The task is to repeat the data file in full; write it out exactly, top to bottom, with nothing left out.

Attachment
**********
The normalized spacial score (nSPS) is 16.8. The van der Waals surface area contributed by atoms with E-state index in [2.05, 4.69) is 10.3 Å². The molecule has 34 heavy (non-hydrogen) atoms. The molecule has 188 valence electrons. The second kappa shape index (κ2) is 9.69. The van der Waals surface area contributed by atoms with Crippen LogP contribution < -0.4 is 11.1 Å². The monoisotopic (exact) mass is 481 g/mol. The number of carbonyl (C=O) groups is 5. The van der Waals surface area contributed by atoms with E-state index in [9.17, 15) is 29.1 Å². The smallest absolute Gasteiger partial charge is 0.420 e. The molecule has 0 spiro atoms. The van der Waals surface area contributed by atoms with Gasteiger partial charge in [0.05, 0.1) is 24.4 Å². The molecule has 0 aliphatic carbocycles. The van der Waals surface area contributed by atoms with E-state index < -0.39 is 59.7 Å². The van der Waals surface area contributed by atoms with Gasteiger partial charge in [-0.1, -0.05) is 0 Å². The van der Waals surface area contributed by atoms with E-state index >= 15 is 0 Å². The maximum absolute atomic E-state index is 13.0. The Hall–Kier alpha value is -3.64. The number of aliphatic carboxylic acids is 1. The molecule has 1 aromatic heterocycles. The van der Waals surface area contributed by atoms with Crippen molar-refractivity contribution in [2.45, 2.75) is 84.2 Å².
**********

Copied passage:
The normalized spacial score (nSPS) is 16.8. The van der Waals surface area contributed by atoms with E-state index in [2.05, 4.69) is 10.3 Å². The molecule has 34 heavy (non-hydrogen) atoms. The molecule has 188 valence electrons. The second kappa shape index (κ2) is 9.69. The van der Waals surface area contributed by atoms with Crippen LogP contribution < -0.4 is 11.1 Å². The monoisotopic (exact) mass is 481 g/mol. The number of carbonyl (C=O) groups is 5. The van der Waals surface area contributed by atoms with E-state index in [9.17, 15) is 29.1 Å². The smallest absolute Gasteiger partial charge is 0.420 e. The molecule has 0 spiro atoms. The van der Waals surface area contributed by atoms with Gasteiger partial charge in [0.05, 0.1) is 24.4 Å². The molecule has 0 aliphatic carbocycles. The van der Waals surface area contributed by atoms with E-state index < -0.39 is 59.7 Å². The van der Waals surface area contributed by atoms with Gasteiger partial charge in [-0.1, -0.05) is 0 Å². The van der Waals surface area contributed by atoms with E-state index >= 15 is 0 Å². The maximum absolute atomic E-state index is 13.0. The Hall–Kier alpha value is -3.64. The number of aliphatic carboxylic acids is 1. The molecule has 1 aromatic heterocycles. The van der Waals surface area contributed by atoms with Crippen molar-refractivity contribution in [2.45, 2.75) is 84.2 Å².